|NEW MP RECALL LAW READY |
By Andre Bagoo Sunday, June 29 2014
A DRAFT bill proposing a new mechanism for the recall of Members of Parliament has been completed by the Ministry of the Attorney General and is due to be tabled at Cabinet within coming weeks, Prime Minister Kamla Persad-Bissessar said last week.
In an interview with Sunday Newsday, the Prime Minister disclosed that she had been informed by Attorney General Anand Ramlogan that the legislation had been completed.
“The bill has been prepared and is ready to be tabled at Cabinet for approval,” Persad-Bissessar said. “Once approved by the Cabinet the bill will be tabled at the earliest possible opportunity. It may be tabled in time for the current session or the next. If the legislation is tabled in time for the current session and the session lapses we will ensure that it is returned in the next session.”
The Prime Minister, for the first time, divulged details of how a right of recall of MP s could work. She stated the provisions of the new law will be triggered by a process involving constituents in a given constituency signing a petition. If an adequate proportion of that constituency calls for an MP to be recalled the matter would then be that the MP would face recall from the seat, triggering a bye-election once less than four years have elapsed within the Parliament term.
Persad-Bissessar also said the Elections and Boundaries would play a crucial role. She said the EBC would be called upon to confirm that each signatory to a recall petition is, in fact, a bona fide constituent of the constituency in question.
“The EBC would be an essential check and balance to ensure that each name on the petition is valid,” the Prime Minister said. Cabinet is to deliberate on what proportion of the constituency would be required to sign the petition though 10 per cent is currently proposed.
The right of recall of MPs was promised by Persad-Bissessar during the 2010 general election campaign.
The Constitution Reform Commission, in its December 2013 report, focused on the issue of how MPs performances would be evaluated.
“The right of recall of elected parliamentarians was also proposed to the Commission,” the report states. “This was advanced in the context of the measurement of the performance of MPs, and there was some discussion among Commissioners about how one could actually measure the performance of the MP.”
The report continued, “It was noted that the Salaries Review Commission has regarded the job of an MP who does not hold any ministerial portfolio as being a part-time one. This raised the issue of whether the job of the MP could be a full-time one. A fundamental issue to be resolved is whether elected MPs should also be appointed Ministers or should be elected to serve constituencies alone.”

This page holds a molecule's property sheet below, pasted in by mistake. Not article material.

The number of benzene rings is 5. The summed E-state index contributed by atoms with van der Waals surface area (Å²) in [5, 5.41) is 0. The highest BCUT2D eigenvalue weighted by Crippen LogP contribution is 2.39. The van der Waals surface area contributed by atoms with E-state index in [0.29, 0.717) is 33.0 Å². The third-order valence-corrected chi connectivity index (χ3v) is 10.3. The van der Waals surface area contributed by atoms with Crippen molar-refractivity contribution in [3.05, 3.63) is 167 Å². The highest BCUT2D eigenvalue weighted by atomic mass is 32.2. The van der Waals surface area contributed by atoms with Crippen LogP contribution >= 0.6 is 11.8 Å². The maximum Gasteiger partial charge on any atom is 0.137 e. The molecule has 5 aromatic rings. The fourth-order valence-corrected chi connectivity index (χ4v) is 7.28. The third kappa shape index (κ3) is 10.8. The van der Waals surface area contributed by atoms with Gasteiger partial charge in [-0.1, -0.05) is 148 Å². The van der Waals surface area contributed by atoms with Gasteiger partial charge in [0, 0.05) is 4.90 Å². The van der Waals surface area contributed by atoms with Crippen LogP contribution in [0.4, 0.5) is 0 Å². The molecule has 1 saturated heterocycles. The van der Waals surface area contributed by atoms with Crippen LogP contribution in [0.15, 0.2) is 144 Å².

The report states, “The Commission considered the issue of the right of recall of a sitting MP in the context that the MP ought to be afforded the opportunity to have a period of service before being placed in a position to be judged on that service ahead of the end of the parliamentary term for which he/she was elected. Elected MPs being judged on their service to their constituencies may not get equality of treatment as some of them are Ministers and others not.”
“This will create an uneven field for adequate assessment. It was also noted by the Commission that there already exists in the Constitution a provision for the right of MPs to be recalled by the leaders of the parties on whose ticket they were elected if they should resign from, or be expelled by, such party,” the report stated.
The completion of legislation on the recall of MPs comes amid moves by Parliament to improve the terms and conditions of MP s and Senators.
An MP’s pension bill tabled this month proposes an increase retirement allowances for MPs — in some cases tripling it. That bill also widens the scheme to include the unelected Senators; makes it easier to qualify for an allowance and introduces, for the first time, a “termination benefit” for MPs voted out of office after a general election. That legislation returns to the Senate on July 8 after the Government last week announced that it would not pass the bill until all opinions are voiced in the Senate. The Government also proposed to refer the matter to a Special Select Committee of the Senate and to abide by that committee’s recommendations, if the Senators called for such a move.